The BBC is reporting this morning that Sixty-six countries at the United Nations have called for homosexuality to be decriminalised. However 60 more countries rejected the claim stating it should be down to individual nations. There’s been a lot of celebration and discussion about the UN Declaration on Human Rights in the last couple of weeks (which celebrated 60 years last week) but news stories such as this must surely remind us how utterly ineffectual the UN remains in many areas of human rights. We are not talking about gay marriage/partnerships/unions, adoption rights, IVF rights, anti-discrimination laws, age of consent laws, unequal censorship laws; rather, we are talking about de-criminalising homosexuality. Preventing states from banging someone in a cell because of their sexuality.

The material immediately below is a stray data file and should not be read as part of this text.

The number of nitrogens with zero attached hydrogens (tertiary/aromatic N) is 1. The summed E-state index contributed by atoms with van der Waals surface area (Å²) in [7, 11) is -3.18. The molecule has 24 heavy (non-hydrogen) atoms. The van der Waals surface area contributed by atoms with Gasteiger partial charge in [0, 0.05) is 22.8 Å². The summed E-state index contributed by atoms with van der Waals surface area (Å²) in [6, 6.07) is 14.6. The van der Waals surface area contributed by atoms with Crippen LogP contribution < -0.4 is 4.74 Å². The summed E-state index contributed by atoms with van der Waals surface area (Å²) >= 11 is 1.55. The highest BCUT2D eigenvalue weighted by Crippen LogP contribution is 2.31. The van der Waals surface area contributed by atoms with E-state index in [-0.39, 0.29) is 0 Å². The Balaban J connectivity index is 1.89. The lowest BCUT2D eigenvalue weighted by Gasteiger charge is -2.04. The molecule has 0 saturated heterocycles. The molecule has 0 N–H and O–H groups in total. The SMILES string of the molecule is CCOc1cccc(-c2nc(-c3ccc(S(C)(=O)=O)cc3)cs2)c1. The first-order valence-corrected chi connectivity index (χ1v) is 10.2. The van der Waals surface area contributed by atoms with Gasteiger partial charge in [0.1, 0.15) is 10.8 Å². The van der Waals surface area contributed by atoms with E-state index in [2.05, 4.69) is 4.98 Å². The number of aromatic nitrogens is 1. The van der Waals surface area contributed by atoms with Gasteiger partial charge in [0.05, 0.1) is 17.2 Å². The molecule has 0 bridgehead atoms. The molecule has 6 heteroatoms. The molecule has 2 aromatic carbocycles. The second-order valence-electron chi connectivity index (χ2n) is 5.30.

All that said, it’s easy for us to forget that in the UK homosexuality was only de-criminalised in England and Wales in 1967, Scotland in 1980 and Northern Ireland in 1982 so from the perspective of those states (more often than not Arab or African) that now resit moves to bring in such a measure, western nationals are hardly approaching this issue with clean hands. That so called ‘leader of the free world’, America, is hardly a shining beacon of gay rights.